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During our Future Transport blog series, featuring Transport for the North and guest authors, we will explore some of the different components and provide further insights on our Future Scenarios and our approach to tackling those big questions about the future. To launch our the series, TfN’s Simon McGlone and Jack Snape tell us how we’re developing a strategy for an unknown future.
Launched in February 2019, Transport for the North’s (TfN) Strategic Transport Plan and Investment Programme set out the blueprint for enhancing transport across our region through to 2050.
In developing this plan, we had to consider questions such as “How can you know what the world looks like in 2050?” and “Where will we need to go and how will we get there?”. These considerations have become more prominent given the changing global circumstances during 2020.
Future Transport is a term used in the transport world to define the new and changing methods people use to get around, and how we can use the transport system to enable our daily activities.
The Government Office for Science and the ‘How’ section of our STP suggest that Future Transport will combine behaviour change, active travel, technology measures, shared mobility, customer information and data, automated and digital systems; as well as having a focus on the integration of energy and transport infrastructure.
But to support the resilient and integrated delivery of our vision, we must go further than this to deliver a holistic view. This means also considering a broader range of drivers of change, including new technology uptake and acceptance; social behavioural change and inclusivity; climate change action; and spatial planning policy. All of these aspects will affect how we, the customer, get from A to B in 2025 (or 2030, 2040, etc), and inform the travel demand forecasts that support TfN’s decision making.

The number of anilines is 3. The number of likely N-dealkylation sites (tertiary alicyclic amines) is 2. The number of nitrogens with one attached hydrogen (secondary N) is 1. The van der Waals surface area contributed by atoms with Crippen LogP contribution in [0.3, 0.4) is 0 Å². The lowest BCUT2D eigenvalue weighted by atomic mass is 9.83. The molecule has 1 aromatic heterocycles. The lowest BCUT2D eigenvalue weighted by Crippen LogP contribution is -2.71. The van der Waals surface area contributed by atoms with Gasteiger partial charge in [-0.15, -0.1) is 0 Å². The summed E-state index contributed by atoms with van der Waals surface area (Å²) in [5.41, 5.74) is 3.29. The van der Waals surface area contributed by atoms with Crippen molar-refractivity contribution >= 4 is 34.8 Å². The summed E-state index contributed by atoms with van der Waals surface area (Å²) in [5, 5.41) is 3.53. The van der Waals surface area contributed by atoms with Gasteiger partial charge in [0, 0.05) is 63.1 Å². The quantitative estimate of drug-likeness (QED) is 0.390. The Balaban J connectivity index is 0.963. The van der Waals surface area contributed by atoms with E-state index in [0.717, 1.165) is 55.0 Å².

On hearing ‘Future Transport’, you might think of the predictions seen in futuristic movies. Back to the Future II promised us hoverboards in 2015. Blade Runner depicted flying cars in LA during 2019, although perhaps the Jetsons got it closer at 2062?
Steven Spielberg’s Minority Report saw a world of drones, autonomous vehicles and digital implants in 2054, or maybe we’re heading towards a more dystopian vision of Waterworld following the melting of all polar ice caps.
We’re a bit behind schedule on hoverboards and flying cars, but there is still time for some of these changes to come true. Technology over the last 20 years has proven there are many different ways the future could turn out, so how can we predict what transport we’ll be using?
The idyllic end-state of Future Transport is often seen as a world where transport seamlessly connects people’s lives, where consumers are able to get from A to B in a way which is cheaper, integrated and more efficient; and our journeys become productive, safe and sustainable extensions of our day-to-day routines. It may also see a movement from traditional transport product ownership towards a Mobility as a Service scenario, which would provide personalised transportation options through various sharing and payment options using the open data community.
All very well, but the pathway to this world could take various directions, with different resulting end states. As public and private transport evolves to meet the changing needs of the user, these trends pose both risks and opportunities, which require strategic adaptive planning. For TfN, this is where our Future Travel Scenarios come in.
Whilst our scenarios are focused on the longer-term, we can’t lose sight of the fact that current global challenges to tackle Covid-19 are creating significant additional uncertainty. This is changing the way we move and more fundamentally what we deem as important. There will likely be at least a partial reversion to trends before the lockdown, but some changes will stick and other new trends will emerge as society aims to recover from the crisis.